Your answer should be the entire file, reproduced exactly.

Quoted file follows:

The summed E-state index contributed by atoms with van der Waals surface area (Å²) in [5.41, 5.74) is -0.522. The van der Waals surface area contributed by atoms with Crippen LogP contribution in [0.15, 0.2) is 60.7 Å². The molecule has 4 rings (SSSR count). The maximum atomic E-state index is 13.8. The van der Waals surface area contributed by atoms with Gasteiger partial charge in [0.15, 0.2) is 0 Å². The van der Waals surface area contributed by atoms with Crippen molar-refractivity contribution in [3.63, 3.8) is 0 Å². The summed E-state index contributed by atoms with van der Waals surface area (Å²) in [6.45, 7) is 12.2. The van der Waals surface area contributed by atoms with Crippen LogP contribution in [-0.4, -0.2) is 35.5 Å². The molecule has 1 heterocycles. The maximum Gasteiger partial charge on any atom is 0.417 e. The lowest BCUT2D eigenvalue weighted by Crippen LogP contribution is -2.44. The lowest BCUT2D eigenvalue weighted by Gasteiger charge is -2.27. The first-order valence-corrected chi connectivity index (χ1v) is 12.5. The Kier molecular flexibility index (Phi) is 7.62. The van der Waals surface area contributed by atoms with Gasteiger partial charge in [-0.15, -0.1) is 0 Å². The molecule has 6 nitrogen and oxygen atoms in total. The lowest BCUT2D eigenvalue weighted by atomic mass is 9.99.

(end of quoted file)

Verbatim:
The summed E-state index contributed by atoms with van der Waals surface area (Å²) in [5.41, 5.74) is -0.522. The van der Waals surface area contributed by atoms with Crippen LogP contribution in [0.15, 0.2) is 60.7 Å². The molecule has 4 rings (SSSR count). The maximum atomic E-state index is 13.8. The van der Waals surface area contributed by atoms with Gasteiger partial charge in [0.15, 0.2) is 0 Å². The van der Waals surface area contributed by atoms with Crippen molar-refractivity contribution in [3.63, 3.8) is 0 Å². The summed E-state index contributed by atoms with van der Waals surface area (Å²) in [6.45, 7) is 12.2. The van der Waals surface area contributed by atoms with Crippen LogP contribution in [-0.4, -0.2) is 35.5 Å². The molecule has 1 heterocycles. The maximum Gasteiger partial charge on any atom is 0.417 e. The lowest BCUT2D eigenvalue weighted by Crippen LogP contribution is -2.44. The lowest BCUT2D eigenvalue weighted by Gasteiger charge is -2.27. The first-order valence-corrected chi connectivity index (χ1v) is 12.5. The Kier molecular flexibility index (Phi) is 7.62. The van der Waals surface area contributed by atoms with Gasteiger partial charge in [-0.15, -0.1) is 0 Å². The molecule has 6 nitrogen and oxygen atoms in total. The lowest BCUT2D eigenvalue weighted by atomic mass is 9.99.